On the accompanying sketch maps an attempt has been made to show many of the topographic names referred to in the text despite limitations imposed by page size. Names used are those in present day use. The reader wishing a better idea of the terrain involved should examine larger scale topographic maps of the region. Best are the modern 1:250,000 maps (about one inch to four miles) with their contour interval of five hundred feet or less. Some idea of the magnitude of the boundary surveys may be drawn from the fact that thirty-one such maps are needed to form a mosaic covering the Alaska boundary from the tip of the Panhandle to the Arctic Ocean, a north-south distance of roughly 1,040 miles.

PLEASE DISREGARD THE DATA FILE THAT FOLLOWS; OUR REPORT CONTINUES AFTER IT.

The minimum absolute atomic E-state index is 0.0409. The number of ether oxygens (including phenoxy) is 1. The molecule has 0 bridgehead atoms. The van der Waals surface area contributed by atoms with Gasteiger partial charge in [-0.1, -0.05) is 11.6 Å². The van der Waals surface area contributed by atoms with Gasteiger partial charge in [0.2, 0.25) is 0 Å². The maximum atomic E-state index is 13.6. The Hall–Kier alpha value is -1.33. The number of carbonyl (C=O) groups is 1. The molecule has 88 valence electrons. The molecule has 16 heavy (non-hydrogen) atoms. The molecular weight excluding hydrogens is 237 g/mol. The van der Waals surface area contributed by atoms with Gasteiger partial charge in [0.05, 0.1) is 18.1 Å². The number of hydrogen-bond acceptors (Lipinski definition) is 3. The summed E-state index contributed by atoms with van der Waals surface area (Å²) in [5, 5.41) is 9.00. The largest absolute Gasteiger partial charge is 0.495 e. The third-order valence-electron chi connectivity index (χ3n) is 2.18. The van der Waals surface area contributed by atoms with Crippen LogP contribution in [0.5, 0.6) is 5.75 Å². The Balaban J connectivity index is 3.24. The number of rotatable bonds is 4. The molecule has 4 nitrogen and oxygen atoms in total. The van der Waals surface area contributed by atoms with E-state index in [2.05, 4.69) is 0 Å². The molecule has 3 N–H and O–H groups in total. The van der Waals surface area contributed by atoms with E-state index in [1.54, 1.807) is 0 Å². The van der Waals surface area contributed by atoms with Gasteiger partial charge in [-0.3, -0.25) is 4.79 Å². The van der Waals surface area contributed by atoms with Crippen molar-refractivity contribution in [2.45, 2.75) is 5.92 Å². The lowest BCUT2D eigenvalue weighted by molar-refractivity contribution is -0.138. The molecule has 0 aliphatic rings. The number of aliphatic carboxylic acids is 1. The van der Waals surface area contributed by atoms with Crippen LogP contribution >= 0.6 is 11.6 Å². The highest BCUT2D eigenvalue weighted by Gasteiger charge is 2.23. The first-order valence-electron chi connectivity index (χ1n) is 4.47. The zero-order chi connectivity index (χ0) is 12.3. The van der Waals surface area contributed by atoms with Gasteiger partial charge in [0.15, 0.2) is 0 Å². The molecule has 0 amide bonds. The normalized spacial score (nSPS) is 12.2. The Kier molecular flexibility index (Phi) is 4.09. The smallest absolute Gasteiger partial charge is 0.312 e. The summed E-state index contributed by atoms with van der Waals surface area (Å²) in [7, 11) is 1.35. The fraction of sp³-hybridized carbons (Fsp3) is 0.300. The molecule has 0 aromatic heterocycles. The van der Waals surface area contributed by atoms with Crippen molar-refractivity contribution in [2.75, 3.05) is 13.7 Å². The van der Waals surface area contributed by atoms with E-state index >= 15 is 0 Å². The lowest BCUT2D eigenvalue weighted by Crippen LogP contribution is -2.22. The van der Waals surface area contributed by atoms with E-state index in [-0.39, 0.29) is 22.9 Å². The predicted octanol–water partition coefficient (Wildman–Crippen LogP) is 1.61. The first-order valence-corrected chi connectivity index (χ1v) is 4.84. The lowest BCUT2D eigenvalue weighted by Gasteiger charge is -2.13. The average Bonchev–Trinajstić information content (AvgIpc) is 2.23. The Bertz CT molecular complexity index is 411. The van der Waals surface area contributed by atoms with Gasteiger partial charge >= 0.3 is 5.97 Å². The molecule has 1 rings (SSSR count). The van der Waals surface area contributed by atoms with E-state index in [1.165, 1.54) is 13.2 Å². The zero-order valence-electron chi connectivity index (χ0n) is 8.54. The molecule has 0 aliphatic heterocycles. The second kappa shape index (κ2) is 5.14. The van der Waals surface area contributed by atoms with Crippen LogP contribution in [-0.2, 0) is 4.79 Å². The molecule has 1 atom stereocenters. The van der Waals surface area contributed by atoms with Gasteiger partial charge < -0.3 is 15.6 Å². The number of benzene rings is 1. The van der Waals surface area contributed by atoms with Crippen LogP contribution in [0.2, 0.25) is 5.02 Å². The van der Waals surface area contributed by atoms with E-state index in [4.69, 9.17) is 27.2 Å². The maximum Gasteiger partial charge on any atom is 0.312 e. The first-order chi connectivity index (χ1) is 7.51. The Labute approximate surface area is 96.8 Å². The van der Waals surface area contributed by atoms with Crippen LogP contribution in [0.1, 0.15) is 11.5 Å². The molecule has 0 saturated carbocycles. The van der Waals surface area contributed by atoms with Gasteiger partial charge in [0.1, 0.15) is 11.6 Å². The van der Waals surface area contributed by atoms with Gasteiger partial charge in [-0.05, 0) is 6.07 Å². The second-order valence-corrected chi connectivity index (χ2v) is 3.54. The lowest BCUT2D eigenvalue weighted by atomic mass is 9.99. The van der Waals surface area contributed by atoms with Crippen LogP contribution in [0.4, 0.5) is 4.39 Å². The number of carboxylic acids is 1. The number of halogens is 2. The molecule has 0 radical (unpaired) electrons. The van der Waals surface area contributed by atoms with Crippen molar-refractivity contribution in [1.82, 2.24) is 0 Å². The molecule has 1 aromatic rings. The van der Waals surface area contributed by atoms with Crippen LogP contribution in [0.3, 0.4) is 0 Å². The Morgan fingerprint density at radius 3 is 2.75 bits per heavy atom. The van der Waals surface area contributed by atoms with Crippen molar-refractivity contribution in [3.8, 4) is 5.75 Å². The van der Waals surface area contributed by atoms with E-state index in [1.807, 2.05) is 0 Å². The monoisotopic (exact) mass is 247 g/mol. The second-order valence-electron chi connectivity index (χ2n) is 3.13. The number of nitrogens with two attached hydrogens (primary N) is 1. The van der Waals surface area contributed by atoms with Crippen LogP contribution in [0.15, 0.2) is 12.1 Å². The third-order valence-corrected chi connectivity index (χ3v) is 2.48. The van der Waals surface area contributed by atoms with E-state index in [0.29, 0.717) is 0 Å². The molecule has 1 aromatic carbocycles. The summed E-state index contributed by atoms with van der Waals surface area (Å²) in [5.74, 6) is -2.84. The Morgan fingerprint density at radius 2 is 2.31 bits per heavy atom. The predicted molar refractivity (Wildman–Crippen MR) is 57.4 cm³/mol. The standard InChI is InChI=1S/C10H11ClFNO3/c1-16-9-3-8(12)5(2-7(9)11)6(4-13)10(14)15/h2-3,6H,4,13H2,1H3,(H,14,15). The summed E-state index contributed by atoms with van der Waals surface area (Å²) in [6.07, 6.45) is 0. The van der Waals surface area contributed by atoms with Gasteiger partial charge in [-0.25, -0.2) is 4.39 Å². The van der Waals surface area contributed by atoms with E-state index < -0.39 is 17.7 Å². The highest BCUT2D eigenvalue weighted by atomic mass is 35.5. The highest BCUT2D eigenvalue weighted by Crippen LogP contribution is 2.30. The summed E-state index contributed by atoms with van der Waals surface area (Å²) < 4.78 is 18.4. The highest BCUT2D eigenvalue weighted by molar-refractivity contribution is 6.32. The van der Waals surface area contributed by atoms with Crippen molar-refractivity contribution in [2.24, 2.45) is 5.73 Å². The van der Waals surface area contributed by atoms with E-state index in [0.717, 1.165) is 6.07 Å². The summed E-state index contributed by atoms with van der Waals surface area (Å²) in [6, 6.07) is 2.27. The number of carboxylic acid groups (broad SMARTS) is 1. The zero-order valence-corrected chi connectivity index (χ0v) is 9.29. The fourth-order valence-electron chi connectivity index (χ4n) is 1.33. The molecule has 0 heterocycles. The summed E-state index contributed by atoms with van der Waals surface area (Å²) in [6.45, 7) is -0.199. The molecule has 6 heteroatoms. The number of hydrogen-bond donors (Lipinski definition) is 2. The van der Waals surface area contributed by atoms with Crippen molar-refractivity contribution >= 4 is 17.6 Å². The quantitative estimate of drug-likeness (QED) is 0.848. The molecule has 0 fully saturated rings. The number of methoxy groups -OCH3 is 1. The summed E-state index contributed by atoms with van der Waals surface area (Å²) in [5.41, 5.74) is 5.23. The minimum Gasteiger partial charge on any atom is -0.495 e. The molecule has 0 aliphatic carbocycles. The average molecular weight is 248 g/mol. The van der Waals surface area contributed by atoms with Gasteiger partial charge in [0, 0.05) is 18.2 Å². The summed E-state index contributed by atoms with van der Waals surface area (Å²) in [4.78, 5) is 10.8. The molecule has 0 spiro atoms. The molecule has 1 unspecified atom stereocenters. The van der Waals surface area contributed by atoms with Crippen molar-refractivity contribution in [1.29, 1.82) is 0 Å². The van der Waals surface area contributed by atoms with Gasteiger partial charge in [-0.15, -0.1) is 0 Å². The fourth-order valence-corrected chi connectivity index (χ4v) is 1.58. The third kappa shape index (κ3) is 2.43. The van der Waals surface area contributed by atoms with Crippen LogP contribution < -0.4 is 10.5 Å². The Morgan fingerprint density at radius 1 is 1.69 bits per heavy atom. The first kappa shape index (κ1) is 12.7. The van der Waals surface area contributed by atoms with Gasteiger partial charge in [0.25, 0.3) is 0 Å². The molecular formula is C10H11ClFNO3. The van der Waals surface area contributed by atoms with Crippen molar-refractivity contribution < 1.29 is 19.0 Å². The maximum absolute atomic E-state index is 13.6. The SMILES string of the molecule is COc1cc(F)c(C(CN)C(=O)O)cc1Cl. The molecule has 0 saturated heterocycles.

When the boundary surveys were underway, the Canadian surveyors were commonly referred to as "British" and the commissioner as "His Britannic Majesty's Commissioner." In accord with current usage, they are referred to as "Canadian" in the text. This seems more straightforward since their work was both organized and paid for directly by the Canadian government. On technical matters, the United States commissioner dealt directly with his Canadian counterpart. In contrast, diplomatic negotiations between Canada and the United States were handled through the government of Great Britain.
The Alaska boundary surveys were done using metric units, but the final reports on both the 141st meridian and the Panhandle sections give horizontal distances in metres and vertical elevations in feet above sea level. The use of metric units was confined to the technical aspects of the work. In descriptions of field travel, such as from a camp to a survey station, distances are invariably given in miles. The final maps of both sections are a compromise, printed on a scale more appropriate to the metric system but with a contour interval expressed in feet.